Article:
Two days later found them encamped at the entrance to a tiny watercourse, which flowed into Gold Bottom Creek. They had come in from the Klondike with their outfits on their backs and half a dozen Indians to aid them, for the trail was over rough rocks and through lowlands of berry bushes and tundra,—a wearisome walk which to Randy, at least, seemed to have no end. Often they sank up to their knees in the muck and cold water, and once the doctor got "stuck" and had to be hauled forth by main strength and minus one boot, which was afterward recovered. A promising spot was reached by nightfall, the Indians were paid and sent off, and they set about making themselves a home, temporary or permanent, as fortune might elect.

A flat surface on the side of a small hill was selected, and the tents were placed end to end, as before, but tightened down to stay. Then a trench was dug around the sides and the back, so that when it rained the water might drain off. This done, the interior was carpeted with small branches of pine and evergreen.

"A good, healthful smell," said the doctor, referring to the greens; "and one that will ward off many a cold. On the top of those branches one ought to sleep almost as comfortably as on a feather bed."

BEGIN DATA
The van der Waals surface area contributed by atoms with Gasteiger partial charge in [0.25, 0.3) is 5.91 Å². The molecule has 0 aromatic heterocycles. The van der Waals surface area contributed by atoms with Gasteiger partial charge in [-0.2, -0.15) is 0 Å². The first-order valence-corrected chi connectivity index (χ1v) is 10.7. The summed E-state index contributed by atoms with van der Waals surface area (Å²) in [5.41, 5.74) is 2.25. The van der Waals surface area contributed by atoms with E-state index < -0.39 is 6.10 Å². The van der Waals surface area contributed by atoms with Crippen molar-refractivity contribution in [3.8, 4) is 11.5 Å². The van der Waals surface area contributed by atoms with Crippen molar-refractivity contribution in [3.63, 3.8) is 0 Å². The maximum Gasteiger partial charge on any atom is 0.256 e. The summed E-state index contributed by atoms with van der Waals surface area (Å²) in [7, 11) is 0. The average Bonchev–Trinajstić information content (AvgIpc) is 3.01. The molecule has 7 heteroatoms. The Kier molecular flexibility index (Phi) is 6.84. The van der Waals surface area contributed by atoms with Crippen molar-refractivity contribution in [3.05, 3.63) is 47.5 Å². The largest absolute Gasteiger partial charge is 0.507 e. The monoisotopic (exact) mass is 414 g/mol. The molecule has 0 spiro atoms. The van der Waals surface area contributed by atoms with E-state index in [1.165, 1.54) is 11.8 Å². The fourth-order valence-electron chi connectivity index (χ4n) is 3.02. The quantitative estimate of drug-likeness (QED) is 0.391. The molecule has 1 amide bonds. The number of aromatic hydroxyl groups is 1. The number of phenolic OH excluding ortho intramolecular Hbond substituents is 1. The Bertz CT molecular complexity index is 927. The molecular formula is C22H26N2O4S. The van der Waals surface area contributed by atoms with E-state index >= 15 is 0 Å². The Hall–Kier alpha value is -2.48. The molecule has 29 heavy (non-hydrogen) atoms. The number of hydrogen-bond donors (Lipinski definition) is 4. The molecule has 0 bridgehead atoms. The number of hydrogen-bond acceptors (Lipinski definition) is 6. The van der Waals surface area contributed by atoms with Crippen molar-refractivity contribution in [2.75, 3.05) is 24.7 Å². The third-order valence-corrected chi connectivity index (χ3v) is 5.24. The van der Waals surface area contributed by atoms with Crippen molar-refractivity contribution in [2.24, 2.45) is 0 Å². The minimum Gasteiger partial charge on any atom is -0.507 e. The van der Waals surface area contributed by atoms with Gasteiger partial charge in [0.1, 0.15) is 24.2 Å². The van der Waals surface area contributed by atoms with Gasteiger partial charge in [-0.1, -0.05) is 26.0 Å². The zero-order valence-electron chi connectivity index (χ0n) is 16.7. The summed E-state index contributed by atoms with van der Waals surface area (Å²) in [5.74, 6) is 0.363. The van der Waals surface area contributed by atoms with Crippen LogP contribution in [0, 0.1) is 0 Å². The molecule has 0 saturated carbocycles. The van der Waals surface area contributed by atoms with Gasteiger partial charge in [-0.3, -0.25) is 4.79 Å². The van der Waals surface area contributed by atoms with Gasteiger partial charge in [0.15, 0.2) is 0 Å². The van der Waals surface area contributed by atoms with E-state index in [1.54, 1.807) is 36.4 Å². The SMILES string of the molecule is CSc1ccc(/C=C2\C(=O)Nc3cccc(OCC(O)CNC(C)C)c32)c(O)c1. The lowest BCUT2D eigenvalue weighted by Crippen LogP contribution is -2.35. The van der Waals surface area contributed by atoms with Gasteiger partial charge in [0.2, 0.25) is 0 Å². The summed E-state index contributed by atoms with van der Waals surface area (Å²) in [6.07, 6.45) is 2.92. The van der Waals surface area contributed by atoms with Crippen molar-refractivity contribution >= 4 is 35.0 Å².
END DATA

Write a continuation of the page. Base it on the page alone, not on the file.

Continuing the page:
The interior of the tents arranged, a fireplace was next in order, a semicircular affair of stone, in which the sheet-iron stove might be sheltered from the wind. Then came a cache for the provisions to be stored away; and their domestic arrangements were complete.

It was bright and early on the day following that all hands set off to prospect along the bottom of the gulch, which the boys had named Prosper. They were divided into two parties, the doctor and the captain in one, and the boys and their uncle in the other. The latter turned up to the left arm of the gulch and presently came to a little hollow, where the tiny stream of water flowing along had deposited some coarse sand to a depth of eight to twenty inches.

"Now we'll shovel up some of this sand in the pan and see what it amounts to," said Foster Portney. " Don't take what is right on top, boys. If there is any gold, it is down next to the bed rock. And don't fill the pan too full." The boys worked eagerly, and soon had the pan nearly full of the sand. Mr. Portney then carried it to a nearby pool and allowed the water to run over the top, then brushed off the surface and began to "wash down." This took several minutes, and Randy and Earl stood by almost breathless during the process.